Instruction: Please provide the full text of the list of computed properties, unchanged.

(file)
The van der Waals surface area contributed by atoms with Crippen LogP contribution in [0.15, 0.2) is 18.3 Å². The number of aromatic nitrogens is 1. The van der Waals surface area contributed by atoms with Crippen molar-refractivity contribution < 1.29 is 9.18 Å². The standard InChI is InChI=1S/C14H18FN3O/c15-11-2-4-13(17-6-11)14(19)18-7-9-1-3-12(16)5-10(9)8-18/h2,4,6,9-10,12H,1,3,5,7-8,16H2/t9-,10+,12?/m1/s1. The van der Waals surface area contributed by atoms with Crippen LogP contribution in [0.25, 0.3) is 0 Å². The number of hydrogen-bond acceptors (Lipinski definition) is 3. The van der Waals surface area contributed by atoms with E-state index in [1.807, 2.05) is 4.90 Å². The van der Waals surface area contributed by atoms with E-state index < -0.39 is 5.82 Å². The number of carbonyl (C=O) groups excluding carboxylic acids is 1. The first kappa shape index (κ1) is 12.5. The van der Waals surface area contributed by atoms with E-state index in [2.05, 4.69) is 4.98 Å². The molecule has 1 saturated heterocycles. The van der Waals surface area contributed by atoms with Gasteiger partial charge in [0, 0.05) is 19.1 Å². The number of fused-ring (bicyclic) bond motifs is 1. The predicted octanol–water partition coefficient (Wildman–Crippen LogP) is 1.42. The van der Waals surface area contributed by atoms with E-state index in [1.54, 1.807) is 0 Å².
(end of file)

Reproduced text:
The van der Waals surface area contributed by atoms with Crippen LogP contribution in [0.15, 0.2) is 18.3 Å². The number of aromatic nitrogens is 1. The van der Waals surface area contributed by atoms with Crippen molar-refractivity contribution < 1.29 is 9.18 Å². The standard InChI is InChI=1S/C14H18FN3O/c15-11-2-4-13(17-6-11)14(19)18-7-9-1-3-12(16)5-10(9)8-18/h2,4,6,9-10,12H,1,3,5,7-8,16H2/t9-,10+,12?/m1/s1. The van der Waals surface area contributed by atoms with Crippen LogP contribution in [0.25, 0.3) is 0 Å². The number of hydrogen-bond acceptors (Lipinski definition) is 3. The van der Waals surface area contributed by atoms with E-state index in [1.807, 2.05) is 4.90 Å². The van der Waals surface area contributed by atoms with E-state index < -0.39 is 5.82 Å². The number of carbonyl (C=O) groups excluding carboxylic acids is 1. The first kappa shape index (κ1) is 12.5. The van der Waals surface area contributed by atoms with E-state index in [2.05, 4.69) is 4.98 Å². The molecule has 1 saturated heterocycles. The van der Waals surface area contributed by atoms with Gasteiger partial charge in [0, 0.05) is 19.1 Å². The number of fused-ring (bicyclic) bond motifs is 1. The predicted octanol–water partition coefficient (Wildman–Crippen LogP) is 1.42. The van der Waals surface area contributed by atoms with E-state index in [1.54, 1.807) is 0 Å².